Income tax cuts: Nicola Sturgeon indicates she will not replicate UK tax cuts for high earners
The First Minister slammed last week’s mini-budget as “fiscally disastrous” and insisted Scotland would continue to have a “progressive tax system”.
It came as the Bank of England said it “will not hesitate” to raise interest rates to prop up the value of sterling after a day of turmoil on the markets, which saw the pound slump to its lowest level for at least half a century.
UK Chancellor Kwasi Kwarteng will bring forward the announcement of a “medium-term fiscal plan” to start bringing down debt levels following an adverse reaction to his £45 billion package of tax cuts set out on Friday.
The Treasury said it would now be published on November 23, having previously been slated for the new year, and will include further details on the Government’s fiscal rules, including ensuring that debt falls as a share of GDP in the medium term.
Mr Kwarteng previously announced a series of measures including the scrapping of the top rate of income tax for those earning £150,000 a year or more and a cut in the basic rate to 19p in the pound.
These do not apply in Scotland, where control over income tax rates and bands is devolved.
If the Scottish Government does not follow suit, everyone earning more than £14,732 in Scotland will pay more income tax than they would in the rest of the UK.
Someone on £30,000 would pay £195.80 more next year, while those on £50,000 would pay £1,863.40 more.
High earners in Scotland would pay an additional rate of 46 per cent on earnings of more than £150,000, while those in the rest of the UK would pay 40 per cent.
This means someone earning £200,000 would pay £6,045.80 more in income tax, according to the Chartered Institute of Taxation.
Speaking to Bauer Media on a visit to Graham’s dairy in Bridge of Allan, near Stirling, Ms Sturgeon said: "Not to invest in the overall health and wellbeing of the country, but to make a relatively small number of already rich people even richer – it’s morally indefensible. It’s morally abhorrent what the Chancellor outlined on Friday, but as we’re seeing in real time it is also fiscally reckless.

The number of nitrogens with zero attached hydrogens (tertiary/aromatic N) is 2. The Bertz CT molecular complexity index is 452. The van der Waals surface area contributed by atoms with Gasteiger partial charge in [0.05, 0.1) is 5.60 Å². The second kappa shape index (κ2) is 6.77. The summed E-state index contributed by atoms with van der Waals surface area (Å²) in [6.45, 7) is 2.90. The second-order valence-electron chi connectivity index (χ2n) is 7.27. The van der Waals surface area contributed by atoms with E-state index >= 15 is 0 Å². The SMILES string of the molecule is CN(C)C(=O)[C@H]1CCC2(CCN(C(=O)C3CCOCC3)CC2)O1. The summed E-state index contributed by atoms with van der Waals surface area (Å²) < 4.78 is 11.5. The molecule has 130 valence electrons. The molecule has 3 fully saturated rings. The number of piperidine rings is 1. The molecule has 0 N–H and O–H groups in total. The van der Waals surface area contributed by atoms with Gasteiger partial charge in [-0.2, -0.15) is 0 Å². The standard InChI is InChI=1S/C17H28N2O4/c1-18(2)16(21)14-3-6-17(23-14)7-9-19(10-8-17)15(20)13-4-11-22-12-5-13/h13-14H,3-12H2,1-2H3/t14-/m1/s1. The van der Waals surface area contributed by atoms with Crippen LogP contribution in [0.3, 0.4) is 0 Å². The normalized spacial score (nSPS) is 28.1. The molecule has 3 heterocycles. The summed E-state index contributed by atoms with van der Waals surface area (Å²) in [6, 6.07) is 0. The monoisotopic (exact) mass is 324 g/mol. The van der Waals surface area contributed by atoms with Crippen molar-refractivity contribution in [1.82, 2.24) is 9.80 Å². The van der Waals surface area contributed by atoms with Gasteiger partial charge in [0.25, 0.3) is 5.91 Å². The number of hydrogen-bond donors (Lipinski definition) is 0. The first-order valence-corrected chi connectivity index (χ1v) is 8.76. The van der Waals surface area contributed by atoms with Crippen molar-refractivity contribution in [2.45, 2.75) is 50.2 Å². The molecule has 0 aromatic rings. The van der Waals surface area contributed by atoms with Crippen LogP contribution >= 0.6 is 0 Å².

"It’s going to lead to higher interest rates, which will hit mortgage payers. It will hit people with other debt repayments. And it’s going to continue to fuel inflation, which makes the cost-of-living crisis worse.
"It is hard to exaggerate the damage that this UK Government is doing right now.
"The House of Commons, in my view, should be recalled immediately to get some order around this, before this Prime Minister and Chancellor do any more damage to the UK economy.”
She added: “I find it really impossible to get my head round the fact that we have a budget from the UK Government that everybody, apart from the most tribal Tory supporters, thinks was a serious mistake, morally repugnant and fiscally disastrous, but somehow the Scottish Government should just follow suit and make all the same mistakes.
"We will not do that. We will take decisions, carefully, that are about helping those who need it most, continuing to have a progressive tax system and continuing to take the kind of actions … that are about building an economy that is diverse, healthy and sustainable for the longer term.
"And the route to that is not cutting tax in a hefty way for the very wealthiest in society.
"So we’ll take careful, sensible decisions, and the fact that they’re sensible will put them in stark contrast to what we’ve seen from the Chancellor in recent days.”
The First Minister will appear before a meeting of the Scottish Parliament’s committee conveners on Wednesday, where the cost-of-living crisis is set to be a focus.
Earlier, John Swinney, the Deputy First Minister and acting finance secretary, told BBC Radio’s Good Morning Scotland programme: "We take an approach to taxation which is driven by the principles of fairness and ensuring we have a progressive character to our tax system."
He will present an emergency budget review to the Scottish Parliament within the next two weeks, with decisions on tax expected to be set out as part of the budget process later in the year.
Scottish Conservative finance spokeswoman Liz Smith told the BBC: "The challenge now is for the Scottish Government to match some of these changes, because what we can't have is a widening gap between the tax agenda in Scotland in comparison to the UK."
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